Making an effort to listen ups morale

During the time I worked in the coal mine as a supervisor, I was taking classes in guidance and counseling in conjunction with my masters degree. Several classes were focused on listening. When back on shift, I was ferrying one of my crew members, Rick, to weld a broken rail. In transit, we had to switch off the main line track to allow a haulage motor to pass. While waiting, I decided to practice my listening skills and turned to Rick with an open-ended question, “How’s it going, Rick?”

Rick looked up a little surprised, paused a few seconds, and began self-disclosing, “My life sucks.” I followed up with, “Why? What’s the matter?” “My wife just left me, took my two kids, and is living with my former best friend. On top of that, I’ve been having flashbacks from my time in Vietnam and I’ve just been diagnosed as having MS.”

I was almost in shock with the load he was carrying and shared, “That is an awful lot for any one person to deal with, I sympathize. I don’t know if I could handle it.”

Rick continued by elaborating on his frustration and feelings of helplessness. Eventually, I asked, “Do you have someone who can help you talk about all of this?” I realized that with my meager listening skills, I was over my head.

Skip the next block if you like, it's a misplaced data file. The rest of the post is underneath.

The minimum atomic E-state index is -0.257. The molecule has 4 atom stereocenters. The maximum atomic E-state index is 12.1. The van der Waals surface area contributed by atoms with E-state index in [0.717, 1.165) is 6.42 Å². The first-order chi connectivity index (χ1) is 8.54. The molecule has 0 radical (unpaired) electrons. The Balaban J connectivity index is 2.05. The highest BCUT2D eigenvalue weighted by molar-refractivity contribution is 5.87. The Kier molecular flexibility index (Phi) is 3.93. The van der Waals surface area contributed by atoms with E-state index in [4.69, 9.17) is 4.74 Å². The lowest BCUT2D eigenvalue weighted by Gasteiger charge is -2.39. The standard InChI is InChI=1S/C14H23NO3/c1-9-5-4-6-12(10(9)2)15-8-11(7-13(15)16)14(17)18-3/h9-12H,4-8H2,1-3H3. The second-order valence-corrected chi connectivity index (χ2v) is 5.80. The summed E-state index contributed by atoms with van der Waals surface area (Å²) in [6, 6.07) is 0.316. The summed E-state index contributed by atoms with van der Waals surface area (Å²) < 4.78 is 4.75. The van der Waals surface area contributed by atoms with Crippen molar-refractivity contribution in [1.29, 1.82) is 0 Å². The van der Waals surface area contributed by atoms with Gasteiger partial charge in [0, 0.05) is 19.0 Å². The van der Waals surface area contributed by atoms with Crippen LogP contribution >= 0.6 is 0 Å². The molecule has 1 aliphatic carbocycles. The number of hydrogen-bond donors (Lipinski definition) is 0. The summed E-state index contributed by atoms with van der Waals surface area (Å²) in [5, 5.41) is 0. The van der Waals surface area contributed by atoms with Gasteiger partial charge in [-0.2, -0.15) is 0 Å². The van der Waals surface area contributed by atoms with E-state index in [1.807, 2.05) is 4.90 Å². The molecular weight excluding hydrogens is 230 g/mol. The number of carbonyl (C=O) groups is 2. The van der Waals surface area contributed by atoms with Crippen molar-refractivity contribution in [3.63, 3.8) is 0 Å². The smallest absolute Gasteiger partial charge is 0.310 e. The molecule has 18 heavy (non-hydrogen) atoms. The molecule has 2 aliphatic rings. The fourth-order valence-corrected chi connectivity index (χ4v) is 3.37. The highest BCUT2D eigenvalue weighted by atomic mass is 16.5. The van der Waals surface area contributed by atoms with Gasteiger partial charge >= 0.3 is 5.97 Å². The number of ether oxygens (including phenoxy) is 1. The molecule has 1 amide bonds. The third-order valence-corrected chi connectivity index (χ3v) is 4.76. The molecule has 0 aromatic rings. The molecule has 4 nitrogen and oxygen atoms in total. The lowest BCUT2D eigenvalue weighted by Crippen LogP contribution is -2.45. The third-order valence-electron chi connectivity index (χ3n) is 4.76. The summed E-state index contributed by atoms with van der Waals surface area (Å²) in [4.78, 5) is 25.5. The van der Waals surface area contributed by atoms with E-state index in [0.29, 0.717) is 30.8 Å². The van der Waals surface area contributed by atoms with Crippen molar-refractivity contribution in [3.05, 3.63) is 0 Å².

Plus, therapy was not my role with Rick. He indicated that he was talking to a psychologist at a VA hospital and it was helping. I followed up from time to time and I believe he appreciated my concern.

Listening is a set of skills that need to be practiced. I find talking is easier than listening. To be an effective listener one has to focus on the other person and concentrate to understand his/her message. But just understanding the message and caring about the person is not enough.

You need to know what to do with the message. Usually, the message is about the business or small talk. Sometimes the process involves allowing someone to get something off his/her chest. It is important to understand whether you need to give advice or to just listen.

Good leaders spend time just listening to followers with no ulterior motive. This behavior engenders respect for the leader and opens up communication. With today’s business pace, I find leaders are spending less time listening to employees.

Spend a week and dedicate 15 to 30 minutes a day listening to employees you have neglected. Have a couple of open-ended question ready to start the conversation such as, “How is everything going. You have everything you need? Having a good day?” With this effort you will see the communication change and observe indicators of higher morale. At first, employees may be surprised if this behavior is very different from your normal behavior. Soon, however, people will appreciate you and your behavior.

R. Glenn Ray, Ph.D., is the president of RayCom Learning. To learn more about Ray’s completely revised, third printing of “The Facilitative Leader: Behaviors that Enable Success,” visit his website, raycomlearning.com or call him at 740-629-4536. Everyday Leadership appears each Wednesday on the Business page.


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